Business Tax Updates for Years 2021-2022
This is the second of a 4-part blog series on 2021 & 2022 Tax Changes.
(You may read part 1 out of 4 here.)
written by Gina Lee, Senior Associate at CK Tax Services LLC
On this week’s blog, we will talk about some significant business tax changes for 2021.
A sole proprietorship or an LLC disregarded for tax purposes reports its business income and expenses on Schedule C (or Schedule E for rental properties) of the taxpayer’s individual tax return (Form 1040). The deadline to file the federal individual tax return is April 18, 2022.
For a C corporation (whether a corporation under state law or an LLC electing to be taxed as a C corporation), the deadline to file Form 1120 is also April 18, 2022. For either Form 1040 or Form 1120, the taxpayer can file an extension to file the 2021 tax returns and the extended deadline is October 17, 2022.
For an S corporation or a partnership, the deadline to file Form 1120S and Form 1065 (collectively, the “Pass-Through Forms”) is March 15, 2022. If the company files an extension to file the Pass-Through Forms, the deadline to file the Pass-Through Forms is September 15, 2022.
For a trust or an estate, the deadline to file Form 1041 is April 18, 2022. If trust or estate files an extension to file Form 1041, the deadline to file Form 1041 is September 30, 2022.
If you have a business, here are some key items to keep in mind for tax years 2021 and 2022:
Here are some key items to keep in mind for tax years 2021 and 2022:
• Bonus Depreciation for Businesses
As part of the Tax Cuts and Jobs Act (TCJA), businesses are allowed to take a 100% bonus depreciation deduction on qualified property acquired and placed in service after September 27, 2017, and by December 31, 2022. Often referred to as the “first-year” bonus depreciation deduction, the deduction rate used to be 50% for qualified business property acquired and placed in service before the tax year 2018. Starting with the tax year 2018, 100% cost of business assets purchased and used during a given tax year is currently deductible, instead of depreciating or amortizing the cost over a number of years. The 100% bonus depreciation deduction is expiring at the end of this year, and the rate will go back to the old rate of 50% starting with the tax year 2023 unless Congress amends the law in the future.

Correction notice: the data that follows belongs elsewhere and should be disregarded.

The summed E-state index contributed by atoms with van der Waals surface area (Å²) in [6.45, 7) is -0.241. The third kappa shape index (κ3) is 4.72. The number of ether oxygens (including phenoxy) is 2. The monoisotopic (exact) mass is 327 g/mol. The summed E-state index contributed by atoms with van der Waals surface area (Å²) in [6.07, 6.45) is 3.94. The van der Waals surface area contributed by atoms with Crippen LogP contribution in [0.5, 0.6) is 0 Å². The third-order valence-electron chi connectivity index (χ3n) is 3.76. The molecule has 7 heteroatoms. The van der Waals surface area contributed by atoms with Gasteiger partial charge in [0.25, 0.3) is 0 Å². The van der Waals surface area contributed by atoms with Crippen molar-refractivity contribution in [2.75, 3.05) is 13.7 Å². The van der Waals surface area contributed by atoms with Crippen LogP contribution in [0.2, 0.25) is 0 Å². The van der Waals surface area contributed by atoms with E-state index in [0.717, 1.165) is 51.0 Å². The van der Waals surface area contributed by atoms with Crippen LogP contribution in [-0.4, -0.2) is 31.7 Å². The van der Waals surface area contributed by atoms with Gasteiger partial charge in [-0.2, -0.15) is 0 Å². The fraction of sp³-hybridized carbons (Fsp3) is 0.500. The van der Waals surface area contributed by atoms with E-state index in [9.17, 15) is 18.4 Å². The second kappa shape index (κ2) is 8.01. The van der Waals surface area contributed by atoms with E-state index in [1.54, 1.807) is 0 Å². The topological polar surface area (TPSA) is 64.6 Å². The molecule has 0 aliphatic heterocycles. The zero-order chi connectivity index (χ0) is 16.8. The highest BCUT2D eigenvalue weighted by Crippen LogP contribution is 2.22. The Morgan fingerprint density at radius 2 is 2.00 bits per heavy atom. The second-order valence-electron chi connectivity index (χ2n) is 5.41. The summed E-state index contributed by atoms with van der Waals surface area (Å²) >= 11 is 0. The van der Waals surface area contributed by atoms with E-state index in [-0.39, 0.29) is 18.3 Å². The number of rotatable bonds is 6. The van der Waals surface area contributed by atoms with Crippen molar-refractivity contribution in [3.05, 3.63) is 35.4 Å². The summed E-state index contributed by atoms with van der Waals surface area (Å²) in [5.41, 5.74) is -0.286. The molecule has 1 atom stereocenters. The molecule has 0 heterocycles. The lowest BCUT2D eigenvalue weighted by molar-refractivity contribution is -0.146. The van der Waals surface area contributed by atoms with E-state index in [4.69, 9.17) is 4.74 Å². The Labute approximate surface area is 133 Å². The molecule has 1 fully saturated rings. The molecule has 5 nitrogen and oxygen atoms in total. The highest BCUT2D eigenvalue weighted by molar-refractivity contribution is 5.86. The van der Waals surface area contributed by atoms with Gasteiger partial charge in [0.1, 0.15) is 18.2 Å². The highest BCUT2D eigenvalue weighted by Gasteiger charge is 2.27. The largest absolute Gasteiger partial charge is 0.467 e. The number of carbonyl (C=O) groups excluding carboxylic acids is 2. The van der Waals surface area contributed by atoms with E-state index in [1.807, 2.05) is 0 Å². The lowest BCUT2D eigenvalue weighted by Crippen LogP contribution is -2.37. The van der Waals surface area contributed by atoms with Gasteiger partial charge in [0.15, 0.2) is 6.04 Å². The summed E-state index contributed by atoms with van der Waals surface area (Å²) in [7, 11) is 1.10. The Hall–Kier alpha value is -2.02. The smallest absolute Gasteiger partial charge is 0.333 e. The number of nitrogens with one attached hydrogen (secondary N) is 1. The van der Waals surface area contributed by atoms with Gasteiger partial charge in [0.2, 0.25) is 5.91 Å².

• Business Meals Deduction
Typically, businesses are only allowed to deduct 50% of expenses on business meals. For tax years 2021 and 2022, businesses are allowed a 100% deduction on business meals expenses. Fiscal year businesses must prorate and deduct business meal expenses incurred from 1/1/2021 through 12/31/2022.
For the avoidance of doubt, entertainment expenses are not deductible.
• Paycheck Protection Program (PPP) Loan Forgiveness
The Consolidated Appropriations Act (CAA) of 2021 provided that PPP loan forgiveness is nontaxable income and that businesses are additionally allowed tax deductions for qualified expenses used by the forgiven PPP funds.
However, taxpayers must check the state tax implications. Some states treat the amount of PPP loan forgiveness as taxable income and the amount of PPP loan forgiven will be taxable income on the state tax return.
• IRS Extended Deadline to Accept Digital Signature for Certain Forms Due to Covid-19
To help reduce the burden on the tax community, the IRS allows taxpayers to use electronic or digital signatures on certain paper forms they cannot file electronically. This policy has been extended through October 31, 2023. Some of the forms included in this policy are as follows:
- Form 706, U.S. Estate Tax Return;
- Form 709, U.S. Gift Tax Return;
- Form 3520, Annual Return to Report Transactions with Foreign Trusts and Receipt of Certain Foreign Gifts;
- Form 3520-A, Annual Information Return of Foreign Trust with a U.S. Owner;
- Form 8832, Entity Classification Election; and
- Section 83(b) Election Statements.
Gina Jeyoung Lee is a senior associate at CK Tax. Gina is involved in individual and business tax planning and compliance, as well as domestic and international estate planning. Gina’s experience includes preparing and reviewing individual and business tax filings, preparing tax planning memoranda, and drafting estate planning documents.« Tax Changes You Should be Aware of for Tax Years 2021 & 2022 Tax Update: IRS to Stop Certain Automated Notices »